BW: After three years in Burgundy working for room and board, I went back to L.A. in 1986. Wolfgang [Puck] was doing goat cheese pizza at Spago, and after working in three-star Michelin restaurants I knew it was going to be tough to find something I'd be pleased with in California. I had a chance to work in Caracas at a private club. The wine program wasn't very sexy at all. It was at a point in time where, if it wasn't made in Venezuela, wine was very difficult to get. There were huge taxes on wine imports. And in true Venezuelan fashion, we would not do dinner until midnight. Guests would show up at 11:45 p.m., go upstairs and have two Bourbons, then come down and have another Bourbon with their dinner. Wine just wasn't the way of life. We never did a wine dinner, or brought in a winery or a winemaker. … I invited Jean-Pierre Silva to join me in Caracas, and we did two weeks of Burgundian food and had a blast. He told me that a friend had just bought Hotel de la Poste, in Beaune, which was built in 1707. Churchill and Napoleon stayed there, and they needed a chef, so I went back to Burgundy.
My then soon-to-be wife was the bookkeeper there, and we turned the place around. After three years, the owner sold it to a chef and his wife. At that point I opened up my own place in Auxerre. We bought a 1920s home and converted it into an eight-table restaurant. We did that for two-and-a-half years, but winters were just brutal—no tourists, nothing—so we sold it. I was Jean-Pierre's chef de cuisine for three years after that, then my daughter came along, and it was time to return to the States.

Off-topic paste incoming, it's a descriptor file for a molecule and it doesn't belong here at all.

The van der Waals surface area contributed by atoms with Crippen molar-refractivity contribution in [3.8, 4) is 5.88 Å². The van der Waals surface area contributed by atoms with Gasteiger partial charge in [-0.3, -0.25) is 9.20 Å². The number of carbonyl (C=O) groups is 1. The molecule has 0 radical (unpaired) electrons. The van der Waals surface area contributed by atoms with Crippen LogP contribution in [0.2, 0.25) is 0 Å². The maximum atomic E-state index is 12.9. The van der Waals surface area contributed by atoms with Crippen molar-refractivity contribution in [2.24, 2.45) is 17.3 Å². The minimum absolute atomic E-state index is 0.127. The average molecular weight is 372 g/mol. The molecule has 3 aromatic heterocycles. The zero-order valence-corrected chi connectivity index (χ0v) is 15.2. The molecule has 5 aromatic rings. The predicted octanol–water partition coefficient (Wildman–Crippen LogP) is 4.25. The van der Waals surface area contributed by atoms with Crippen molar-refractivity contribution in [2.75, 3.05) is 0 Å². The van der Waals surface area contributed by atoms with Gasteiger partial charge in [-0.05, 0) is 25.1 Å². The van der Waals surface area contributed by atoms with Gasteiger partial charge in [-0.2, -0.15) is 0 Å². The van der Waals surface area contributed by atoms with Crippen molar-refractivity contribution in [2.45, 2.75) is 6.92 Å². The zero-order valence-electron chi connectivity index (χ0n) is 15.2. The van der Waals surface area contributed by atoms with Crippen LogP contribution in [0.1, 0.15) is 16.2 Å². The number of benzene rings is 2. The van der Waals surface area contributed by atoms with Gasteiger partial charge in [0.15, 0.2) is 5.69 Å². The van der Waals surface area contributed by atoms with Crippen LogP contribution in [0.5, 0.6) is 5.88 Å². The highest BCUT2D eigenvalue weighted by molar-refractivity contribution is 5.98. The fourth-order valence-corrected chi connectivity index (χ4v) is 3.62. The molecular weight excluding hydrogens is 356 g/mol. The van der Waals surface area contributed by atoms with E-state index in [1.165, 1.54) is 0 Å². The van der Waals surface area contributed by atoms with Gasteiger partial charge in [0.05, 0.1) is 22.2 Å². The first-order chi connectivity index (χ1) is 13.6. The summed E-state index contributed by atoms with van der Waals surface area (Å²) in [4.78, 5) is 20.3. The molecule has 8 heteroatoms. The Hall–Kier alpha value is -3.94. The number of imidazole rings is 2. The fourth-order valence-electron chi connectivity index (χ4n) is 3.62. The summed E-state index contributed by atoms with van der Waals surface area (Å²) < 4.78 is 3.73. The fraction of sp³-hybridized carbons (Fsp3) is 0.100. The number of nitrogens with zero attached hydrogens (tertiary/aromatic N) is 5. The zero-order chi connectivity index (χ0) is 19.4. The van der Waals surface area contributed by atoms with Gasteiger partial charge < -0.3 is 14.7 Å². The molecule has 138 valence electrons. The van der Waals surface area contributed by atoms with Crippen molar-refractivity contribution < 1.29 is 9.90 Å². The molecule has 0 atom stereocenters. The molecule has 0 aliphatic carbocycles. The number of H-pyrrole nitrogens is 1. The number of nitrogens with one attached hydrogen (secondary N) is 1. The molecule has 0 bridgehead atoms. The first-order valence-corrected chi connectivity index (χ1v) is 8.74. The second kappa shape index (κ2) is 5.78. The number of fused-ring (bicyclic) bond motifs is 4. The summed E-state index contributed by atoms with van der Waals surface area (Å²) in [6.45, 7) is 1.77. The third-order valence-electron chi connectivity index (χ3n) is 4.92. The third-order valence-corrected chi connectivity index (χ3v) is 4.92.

WS: How would you describe the wine program at Charleston Grill?
BW: Rick Rubel, our sommelier, has brought in incredible wines from all over the world. Our menu has four categories: "cosmopolitan," "southern," "pure" and "lush," and we have wines to complement each type of dish. I love big Burgundies personally, and even after being back in the States more than 10 years, when I go out to dinner that's what I'll order. But on our cosmopolitan menu, we have a tuna and hamachi sashimi with pomegranate molasses, lemongrass oil and black and orange sea salt, for example, and that's tough to match to Burgundy. [Laughing] So Rick has pulled me into a whole new world of wines that have nothing to do with Burgundy. I'm good buddies with Jim Clendenen [of Au Bon Climat in California], and he's done some personalized wine for us. We open a bottle every night at line-up for the waiters, and they blind taste it to help develop their palates. Most of these guys know a whole lot more about New World wines than I do!
WS: Can you give an example of one of the more inspired or unusual pairings that you and Rubel have come up with?
BW: We do a diver scallop and foie gras dish with a yuzu-Bourbon-maple vinaigrette, and at first Rick said, "What the hell are we going to pour with that?" [Laughing] We tasted through maybe a dozen wines and ended up pairing it with a Schramsberg Crémant.
WS: Have you experienced a "once-in-a-lifetime" wine that you'll never forget?
BW: Before I came to the Charleston Grill, I was at the Wild Boar in Nashville, and the verticals we had there were just so much fun. We'd do a tasting of 40 vintages of Lafite and, three weeks later, 40 vintages of Latour or Haut-Brion. At the end of service, I'd walk out and the owner would have half of his 1870 left for me to try, along with the '45 and '59 and '61 … that was one of those incredible times in my life that I don't think will ever come around again.